This inspector arrived on a Saturday night in April 2011, during a predictable crush of customers, and nobody working had time to educate the guy on the wishbones’ meaning or to talk him out of his decision to write up the violation. Let the guy do his job, then figure out a way to save the wishbones later. That was the plan.
We batted ideas back and forth all night. Of all the outcomes we discussed, the one we didn’t consider was to abide by the health department’s command and clean off the dust. For me, that was inconceivable. One of the first McSorley’s lessons my father had ever taught me, on the first day he brought me to work, was never to touch the wishbones — to respect the memory of those soldiers. I bet my father wasn’t quite as naïve as I was that night, but he seemed equally convinced that McSorley’s and the city could find an acceptable compromise on how to preserve the bones without exposing customers to any perilous snowflakes of dust. We closed up, and went home with the full expectation that when we came back for work the following night, we’d be returning to the same McSorley’s.
Nope. That Monday we biked to the bar, like always, around 5:30 p.m. When we stepped through the swinging doors and into the front room, the day waiter, Shane, was waiting for us, pointing up at the gas lamp and shaking his head in disapproval. The turkey bones were still there, but they were naked. For the first time in my life, I saw the actual bones beneath all that dust.
“No.” It was the only word I could muster. I was stupefied.
“Did you have to do it?” my father asked.
“Thank God, no,” Shane said. He explained that after we closed up and left Sunday night, Matthew “Matty” Maher came to McSorley’s, the bar he’d owned since 1977, and did something he never thought he’d have to do. Rather than get into a protracted dispute with the city about how to preserve the dust, he decided the only course was to clean the wishbones. But he knew more than anyone how much that dust meant to the bar, and he couldn’t bring himself to assign the task to an employee. So he drove in from Queens around three on Monday morning, rang the buzzer to get Johnny out of bed, and began the delicate work of removing each wishbone, one by one, wiping off the dust, and hanging it back in the same spot.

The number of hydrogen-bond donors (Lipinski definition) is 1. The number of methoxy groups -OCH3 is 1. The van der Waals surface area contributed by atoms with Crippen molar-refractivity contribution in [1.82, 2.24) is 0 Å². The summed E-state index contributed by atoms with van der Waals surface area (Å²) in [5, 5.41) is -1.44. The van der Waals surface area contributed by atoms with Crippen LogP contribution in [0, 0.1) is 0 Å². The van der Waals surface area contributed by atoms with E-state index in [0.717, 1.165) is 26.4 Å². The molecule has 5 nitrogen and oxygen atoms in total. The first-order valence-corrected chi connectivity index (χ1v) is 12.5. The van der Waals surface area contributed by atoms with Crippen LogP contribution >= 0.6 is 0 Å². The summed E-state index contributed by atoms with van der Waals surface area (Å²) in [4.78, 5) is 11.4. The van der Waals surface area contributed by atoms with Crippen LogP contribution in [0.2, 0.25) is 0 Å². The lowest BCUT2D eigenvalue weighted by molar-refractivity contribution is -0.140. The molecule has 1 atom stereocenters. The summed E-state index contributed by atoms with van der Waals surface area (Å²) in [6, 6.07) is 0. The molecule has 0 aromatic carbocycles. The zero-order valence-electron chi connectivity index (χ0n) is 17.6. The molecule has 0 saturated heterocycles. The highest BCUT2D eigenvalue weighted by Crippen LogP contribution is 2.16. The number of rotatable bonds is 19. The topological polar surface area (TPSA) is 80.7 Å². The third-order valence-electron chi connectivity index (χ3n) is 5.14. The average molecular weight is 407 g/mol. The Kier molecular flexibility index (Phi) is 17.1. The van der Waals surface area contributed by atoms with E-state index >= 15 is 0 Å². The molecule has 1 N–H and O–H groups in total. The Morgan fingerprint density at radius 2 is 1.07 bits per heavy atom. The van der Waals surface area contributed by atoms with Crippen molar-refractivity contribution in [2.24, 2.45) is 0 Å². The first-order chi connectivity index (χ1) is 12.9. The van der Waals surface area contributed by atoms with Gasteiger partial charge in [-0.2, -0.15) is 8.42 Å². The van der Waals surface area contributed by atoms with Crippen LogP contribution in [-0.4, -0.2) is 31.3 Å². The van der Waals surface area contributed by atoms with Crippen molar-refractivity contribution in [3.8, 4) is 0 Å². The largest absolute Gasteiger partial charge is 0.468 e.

After he’d cleaned them all, he couldn’t bring himself to toss away the dust, a potent symbol of the ninety-three years that generations of McSorley’s bartenders, waiters, and customers had spent honoring those fallen soldiers. We would continue honoring them, of course, just not in the same way. Matty swept the dust into a Ziploc bag, sealed it, and took it home to Queens for safekeeping. Since my father and I had closed up just an hour or two before Matty arrived to shoulder his grim burden, that meant we were two of the very last people to see the wishbones the way I’d expected them to be forever — coated in dust.
That first Monday night after the bones were dusted, I began the shift with my mind spinning, full of doubt and recriminations. I imagined a near future where the city had changed so dramatically that even though McSorley’s remained intact, it no longer felt special. We’d still be there, serving ale and making a living, but we’d be more like actors at a Renaissance Faire than genuine barmen. McSorley’s authenticity was a product of continuity — stories, work practices, and customs that started with Old John in 1854 and remained alive in today’s staff. Losing the dust off the World War I wishbones was a blow to that continuity.
About forty-five minutes into the night, a couple of NYU students walked up to the bar from the back room. “Sorry,” one of them said, to get my attention. “Can you tell us about the wishbones?”
Oh, shit. I looked to my father for guidance. How was I supposed to spin the ending? All he gave me was a shrug. “Don’t ask me, Jimbo,” he said. “Not my problem.”
So I pointed to the smooth, dustless wishbones above our heads and started from the beginning: Well, it was 1917. A group of local guys, regulars at the bar, planned to have a going-away party here at McSorley’s… . I stuck with the script all the way till the end, only it was no longer the end.
… The dust was an inch thick all around. For ninety-three years, nobody had been allowed to touch the wishbones. We would smack customers’ hands out of the air if they reached up. And it was like that until — well, you guys aren’t gonna believe this — until last night.
The twist had the NYU guys hooked. It had me hooked, too. I felt a rush, realizing that I was helping to unspool a new chapter of the bar’s oral history.
No kidding, guys. The city health inspectors came in Saturday and ordered us to get rid of the dust, and because the owner knew it would’ve broken any of our hearts to clean the wishbones, he snuck in here after closing, without telling anyone, and did it himself. Gotta respect him for stepping up like that.
They were rapt. My concern that the wishbones would lose their power to inspire after being dusted couldn’t have been more wrong. And as I recounted the careful attention Matty had paid to cleaning the bones one by one and making sure each was returned to its former spot on the gas lamp, I gained a greater appreciation for the sacrifice he’d made on behalf of his staff.
McSorley’s was his life’s work, just like it was my dad’s and Pepe’s and everyone else’s. It must have torn a hole in Matty’s conscience to clean those wishbones, and he’d spared us that pain. And his decision to preserve all the dust and take it home with him was a touching act of reverence, worthy of the dreams those soldiers left on the gas lamp in 1917.
All of a sudden, a shift that had started with me feeling devastated and forecasting the eventual decline of McSorley’s once-great Ale House had flipped into an emotional high. I’d never felt prouder to work for Matty, never felt prouder to be a tiny patch in McSorley’s timeless fabric.